i.e. where there has been no observed direct physical contact (with saliva) but this could have occurred, a young child found in a room with a bat, or in the UK a grounded or aggressive bat found in a room of a sleeping (or intoxicated) person*
III Direct physical contact with bat's saliva or neural tissue
Single or multiple transdermal bites or scratches and bruising
Minor bites without breaking of the skin (covered areas of arms, trunk and legs)
Major bites (multiple or on face, head, finger or neck)
Contamination of mucous membrane with saliva or bat droppings/urine

*Bat species found in houses and attics in the UK are unlikely to be infected with rabies-related viruses. Healthy bats avoid contact with humans, therefore bats behaving normally (i.e. flying into a room, but not grounded or acting aggressively) do not constitute a risk. However, as the risk cannot be completely excluded, bat bites occurring in attics of houses in the UK should be treated.

Additional useful information

  • If the animal was a terrestrial mammal (wild or domestic), these details are needed:
    • is rabies known or suspected to be present in the species in the locality?
    • is there an owner known and contactable?
    • was the animal behaving normally at the time of the incident?
    • had it been immunised against rabies?
    • if the animal was a dog or a cat did it become ill while under observation?
    • if the animal has died, does laboratory examination of the animal's brain confirm rabies
    • is the animal non-indigenous or imported? If imported it is important to determine the risk of rabies (no risk/low risk/high risk) in both the country of potential exposure and the country of origin of the animal

Treatment recommendations

Treatment based on risk assessment

  • A formal risk assessment based on the collected information should be performed; Recommended treatment will generally fall into five categories (see algorithms below):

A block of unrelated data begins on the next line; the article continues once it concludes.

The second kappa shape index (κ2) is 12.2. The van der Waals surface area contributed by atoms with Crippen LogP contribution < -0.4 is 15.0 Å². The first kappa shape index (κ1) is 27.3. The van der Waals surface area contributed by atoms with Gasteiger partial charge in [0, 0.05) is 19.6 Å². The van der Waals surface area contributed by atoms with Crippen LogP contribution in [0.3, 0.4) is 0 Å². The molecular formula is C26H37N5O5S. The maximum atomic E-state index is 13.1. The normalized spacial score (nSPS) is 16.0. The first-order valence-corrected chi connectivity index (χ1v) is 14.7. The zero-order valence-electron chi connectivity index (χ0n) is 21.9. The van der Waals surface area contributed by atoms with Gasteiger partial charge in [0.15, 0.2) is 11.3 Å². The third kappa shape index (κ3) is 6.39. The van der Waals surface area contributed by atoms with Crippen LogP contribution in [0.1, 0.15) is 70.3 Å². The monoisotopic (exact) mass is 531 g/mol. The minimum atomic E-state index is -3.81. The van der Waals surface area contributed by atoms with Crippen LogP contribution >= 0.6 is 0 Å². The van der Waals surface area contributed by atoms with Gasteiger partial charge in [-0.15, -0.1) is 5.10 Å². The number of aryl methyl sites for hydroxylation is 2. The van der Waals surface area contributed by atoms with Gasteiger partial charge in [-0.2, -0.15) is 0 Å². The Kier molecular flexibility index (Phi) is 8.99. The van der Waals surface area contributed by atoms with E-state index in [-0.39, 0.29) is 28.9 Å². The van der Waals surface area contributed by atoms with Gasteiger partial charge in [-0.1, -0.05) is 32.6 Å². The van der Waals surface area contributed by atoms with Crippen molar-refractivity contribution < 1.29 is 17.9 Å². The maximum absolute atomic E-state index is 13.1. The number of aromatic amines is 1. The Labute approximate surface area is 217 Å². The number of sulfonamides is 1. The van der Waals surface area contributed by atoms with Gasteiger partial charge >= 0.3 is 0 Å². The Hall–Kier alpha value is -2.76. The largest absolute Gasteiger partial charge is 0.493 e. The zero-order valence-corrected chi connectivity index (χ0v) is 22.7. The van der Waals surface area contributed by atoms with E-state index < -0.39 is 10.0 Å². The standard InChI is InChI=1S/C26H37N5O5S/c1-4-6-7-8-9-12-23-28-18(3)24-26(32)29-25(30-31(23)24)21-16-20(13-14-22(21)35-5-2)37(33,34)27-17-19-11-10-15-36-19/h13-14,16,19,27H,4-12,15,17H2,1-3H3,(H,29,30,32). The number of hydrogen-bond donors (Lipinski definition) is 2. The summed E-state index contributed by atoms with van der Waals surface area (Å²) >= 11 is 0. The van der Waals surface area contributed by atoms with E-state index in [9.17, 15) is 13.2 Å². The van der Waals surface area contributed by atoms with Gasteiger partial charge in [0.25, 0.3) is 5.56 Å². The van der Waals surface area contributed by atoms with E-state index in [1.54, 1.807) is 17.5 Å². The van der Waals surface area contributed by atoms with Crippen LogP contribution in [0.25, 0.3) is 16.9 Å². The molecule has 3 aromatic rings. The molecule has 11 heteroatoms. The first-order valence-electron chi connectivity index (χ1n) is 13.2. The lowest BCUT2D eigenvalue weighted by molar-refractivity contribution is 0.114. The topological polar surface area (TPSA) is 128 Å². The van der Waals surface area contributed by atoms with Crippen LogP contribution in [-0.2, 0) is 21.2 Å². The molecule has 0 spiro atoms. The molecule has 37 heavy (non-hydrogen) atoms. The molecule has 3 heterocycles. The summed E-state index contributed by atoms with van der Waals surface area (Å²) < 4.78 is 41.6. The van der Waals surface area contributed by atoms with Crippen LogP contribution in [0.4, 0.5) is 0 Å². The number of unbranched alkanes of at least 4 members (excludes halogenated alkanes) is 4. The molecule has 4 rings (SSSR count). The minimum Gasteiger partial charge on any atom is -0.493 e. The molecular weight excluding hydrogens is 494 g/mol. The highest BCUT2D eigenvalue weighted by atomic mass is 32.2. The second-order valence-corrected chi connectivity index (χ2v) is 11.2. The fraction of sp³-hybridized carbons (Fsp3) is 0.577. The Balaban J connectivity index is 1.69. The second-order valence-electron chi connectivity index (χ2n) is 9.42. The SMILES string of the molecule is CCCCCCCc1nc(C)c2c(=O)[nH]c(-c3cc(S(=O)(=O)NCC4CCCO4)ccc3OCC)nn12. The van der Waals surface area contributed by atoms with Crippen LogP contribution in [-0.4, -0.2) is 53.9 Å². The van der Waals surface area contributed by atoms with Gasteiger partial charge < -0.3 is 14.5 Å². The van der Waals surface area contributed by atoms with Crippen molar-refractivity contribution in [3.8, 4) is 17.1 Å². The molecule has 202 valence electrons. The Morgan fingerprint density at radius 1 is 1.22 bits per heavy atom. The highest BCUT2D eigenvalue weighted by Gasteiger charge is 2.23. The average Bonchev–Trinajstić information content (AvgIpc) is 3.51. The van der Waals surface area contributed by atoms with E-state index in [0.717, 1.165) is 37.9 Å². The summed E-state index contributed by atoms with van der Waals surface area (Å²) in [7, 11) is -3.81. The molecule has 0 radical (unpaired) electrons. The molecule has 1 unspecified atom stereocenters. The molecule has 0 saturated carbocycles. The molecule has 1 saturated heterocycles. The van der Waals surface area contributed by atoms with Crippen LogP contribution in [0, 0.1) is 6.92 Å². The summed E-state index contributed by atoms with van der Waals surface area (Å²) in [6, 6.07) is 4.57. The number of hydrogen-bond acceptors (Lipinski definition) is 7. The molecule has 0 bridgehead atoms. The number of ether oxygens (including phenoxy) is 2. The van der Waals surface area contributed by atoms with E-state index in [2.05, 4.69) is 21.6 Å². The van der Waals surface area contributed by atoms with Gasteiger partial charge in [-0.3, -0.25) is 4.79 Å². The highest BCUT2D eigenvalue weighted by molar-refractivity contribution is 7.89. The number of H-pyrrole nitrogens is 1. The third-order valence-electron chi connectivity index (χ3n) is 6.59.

• no risk and therefore no treatment
    • vaccine and HRIG
    • vaccine only
    • vaccine and blood test 1 week after last dose
    • observation of animal (domestic cats and dogs only)

Summary of risk assessment treatment following exposure to terrestrial animals

Summary of Risk Assessment Treatment following exposure to terrestrial animals

Summary of risk assessment treatment following bat exposure

Summary of Risk Assessment Treatment following bat exposure

What treatment has already been given?

  • If treatment has already been started find out details of what has been given, route of administration and timing. Consider whether:
    • treatment is appropriate to exposure
    • which vaccine (type and name of vaccine if known)—is this compatible with vaccines given in the UK?
    • what vaccine schedule and route has been used—is this compatible with the UK schedule?
    • has human rabies immunoglobulin (HRIG) been given—if not is this indicated and is there still time to give this?
    • finally—how soon does the patient need their next treatment?
  • If no treatment has been started, post exposure treatment should be started within two working days. However for high risk exposures, such as severe and multiple bites to the head and neck or from a confirmed rabid animal, treatment should be started as soon as possible

Is vaccine required?

  • The UK schedule is 5 vaccines at the following interval 0, 3, 7, 14, 28–30 days given by the i.m. route
  • Day 0 is the day of 1st vaccine NOT necessarily the day of exposure
  • If a dose is missed, or timing has been compromised, the next vaccine should be considered as the missed dose, and subsequent intervals readjusted